Magnesium comes in different forms, check here to see which would suit you best and as it's calming it's best taken in the evening, four hours away from thyroid meds


Check the other cofactors too.


Ferritin 248 (13-150)

You will need to speak to your GP about this.


CRP 2.8 (0-5)

This is fine, CRP is an inflammation marker and you are well within range.


Sorry about all the reading, but you really need to learn as much as you can because the doctors rarely know enough to help us.


Gosh - thanks so much. I really need to do some reading and shopping for supplements. I feel really annoyed that I am just told annually 'all in range and no action needed' - they don't even see me. I didn't even know I had an auto immune disease just told a deficiency. Thanks for your help, amazing.

1 like

Dear Bluebug - wow, many thanks for this information. I wasn't aware that I had Hashimotos, just told TSH borderline therefore thyroid deficiency. I certainly have a lot of useful info here to look at. Do you think my joint pains, restlessness and insomnia are all related. The reason I started to read more was that I thought my symptoms of not sleeping and not being tired meant I was overmedicated. Thanks so much for your advice.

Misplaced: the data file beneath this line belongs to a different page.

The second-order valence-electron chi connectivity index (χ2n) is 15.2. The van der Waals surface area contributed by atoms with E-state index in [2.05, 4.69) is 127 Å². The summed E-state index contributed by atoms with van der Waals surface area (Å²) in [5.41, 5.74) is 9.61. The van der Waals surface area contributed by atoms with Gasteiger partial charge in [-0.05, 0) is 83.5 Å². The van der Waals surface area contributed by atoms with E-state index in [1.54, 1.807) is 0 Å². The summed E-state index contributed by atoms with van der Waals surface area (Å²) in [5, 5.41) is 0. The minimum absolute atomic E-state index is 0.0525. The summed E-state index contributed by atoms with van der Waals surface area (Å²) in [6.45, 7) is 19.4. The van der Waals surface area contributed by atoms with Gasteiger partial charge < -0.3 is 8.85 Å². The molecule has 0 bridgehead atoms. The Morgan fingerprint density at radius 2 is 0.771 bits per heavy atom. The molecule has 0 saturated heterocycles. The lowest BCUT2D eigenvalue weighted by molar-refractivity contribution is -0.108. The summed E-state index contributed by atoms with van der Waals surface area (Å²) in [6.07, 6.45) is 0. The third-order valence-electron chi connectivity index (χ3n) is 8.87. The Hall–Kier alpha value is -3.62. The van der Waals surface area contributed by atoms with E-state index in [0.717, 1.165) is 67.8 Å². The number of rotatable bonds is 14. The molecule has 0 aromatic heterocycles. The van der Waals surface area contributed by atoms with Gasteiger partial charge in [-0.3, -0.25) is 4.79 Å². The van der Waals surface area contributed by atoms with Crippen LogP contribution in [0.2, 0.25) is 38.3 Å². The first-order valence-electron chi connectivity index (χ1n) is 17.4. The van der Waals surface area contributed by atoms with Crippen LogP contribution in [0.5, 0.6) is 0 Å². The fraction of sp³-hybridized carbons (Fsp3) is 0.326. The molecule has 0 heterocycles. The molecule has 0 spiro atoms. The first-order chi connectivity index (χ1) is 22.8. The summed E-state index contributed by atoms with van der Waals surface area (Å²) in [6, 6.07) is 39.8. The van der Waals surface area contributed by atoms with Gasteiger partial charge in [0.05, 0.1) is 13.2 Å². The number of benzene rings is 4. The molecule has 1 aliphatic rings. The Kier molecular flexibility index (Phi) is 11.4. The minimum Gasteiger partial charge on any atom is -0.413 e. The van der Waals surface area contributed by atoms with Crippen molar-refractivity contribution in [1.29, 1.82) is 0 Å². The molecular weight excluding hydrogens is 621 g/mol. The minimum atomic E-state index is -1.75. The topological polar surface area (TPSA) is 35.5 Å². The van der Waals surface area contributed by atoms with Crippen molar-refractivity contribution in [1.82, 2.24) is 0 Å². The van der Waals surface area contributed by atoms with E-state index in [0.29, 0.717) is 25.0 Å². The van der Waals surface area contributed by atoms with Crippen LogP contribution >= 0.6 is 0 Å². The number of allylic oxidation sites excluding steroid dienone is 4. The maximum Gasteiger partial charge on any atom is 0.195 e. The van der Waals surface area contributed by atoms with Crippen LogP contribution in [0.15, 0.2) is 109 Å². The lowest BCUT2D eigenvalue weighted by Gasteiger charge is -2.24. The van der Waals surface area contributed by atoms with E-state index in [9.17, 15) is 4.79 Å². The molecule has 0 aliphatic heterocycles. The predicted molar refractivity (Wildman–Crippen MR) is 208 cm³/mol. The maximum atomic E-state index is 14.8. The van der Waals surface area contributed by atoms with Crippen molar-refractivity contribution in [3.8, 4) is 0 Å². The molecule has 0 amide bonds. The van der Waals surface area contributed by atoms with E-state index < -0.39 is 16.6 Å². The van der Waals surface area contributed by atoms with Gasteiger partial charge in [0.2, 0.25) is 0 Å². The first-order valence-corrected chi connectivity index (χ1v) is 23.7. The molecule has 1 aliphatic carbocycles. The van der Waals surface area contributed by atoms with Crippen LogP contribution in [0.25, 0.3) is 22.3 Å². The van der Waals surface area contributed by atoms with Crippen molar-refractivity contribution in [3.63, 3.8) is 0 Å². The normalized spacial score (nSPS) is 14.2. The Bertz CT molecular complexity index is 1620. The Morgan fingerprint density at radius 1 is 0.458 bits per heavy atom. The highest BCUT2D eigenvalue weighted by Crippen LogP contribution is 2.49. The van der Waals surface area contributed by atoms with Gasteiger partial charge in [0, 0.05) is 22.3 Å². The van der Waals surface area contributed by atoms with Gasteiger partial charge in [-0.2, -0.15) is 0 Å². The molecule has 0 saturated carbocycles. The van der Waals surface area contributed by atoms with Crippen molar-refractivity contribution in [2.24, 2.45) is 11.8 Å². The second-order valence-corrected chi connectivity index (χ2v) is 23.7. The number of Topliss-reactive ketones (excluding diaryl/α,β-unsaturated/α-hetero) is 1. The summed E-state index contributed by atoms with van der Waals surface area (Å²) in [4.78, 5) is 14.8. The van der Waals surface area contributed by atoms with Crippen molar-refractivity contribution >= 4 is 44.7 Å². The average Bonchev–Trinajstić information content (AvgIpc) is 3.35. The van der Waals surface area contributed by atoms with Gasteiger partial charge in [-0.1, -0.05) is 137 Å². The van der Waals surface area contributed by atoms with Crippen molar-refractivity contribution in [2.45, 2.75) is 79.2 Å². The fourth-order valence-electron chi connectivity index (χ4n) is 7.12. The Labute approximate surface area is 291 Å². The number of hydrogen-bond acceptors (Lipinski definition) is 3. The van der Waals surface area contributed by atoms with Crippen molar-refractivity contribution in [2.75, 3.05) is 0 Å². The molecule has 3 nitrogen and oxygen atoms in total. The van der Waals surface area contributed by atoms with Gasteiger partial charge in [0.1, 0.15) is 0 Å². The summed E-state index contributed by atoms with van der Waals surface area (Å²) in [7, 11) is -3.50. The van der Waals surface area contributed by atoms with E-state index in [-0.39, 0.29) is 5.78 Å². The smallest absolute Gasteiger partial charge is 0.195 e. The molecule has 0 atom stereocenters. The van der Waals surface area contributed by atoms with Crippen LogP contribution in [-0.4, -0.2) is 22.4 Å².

Magnesium and vitamin D may well help with the sleep issues.

Medics don't recognise Hashimoto's, don't treat it and have no idea about the importance of good vitamin levels or the underlying gluten intolerance and leaky gut

A good daily probiotic can also help with repairing gut and improving good gut bacteria

Hashimoto's is strongly linked to poor gut health

Great article about low vitamin D and low B5 - which will improve with supplementing good vitamin B complex



You may also like...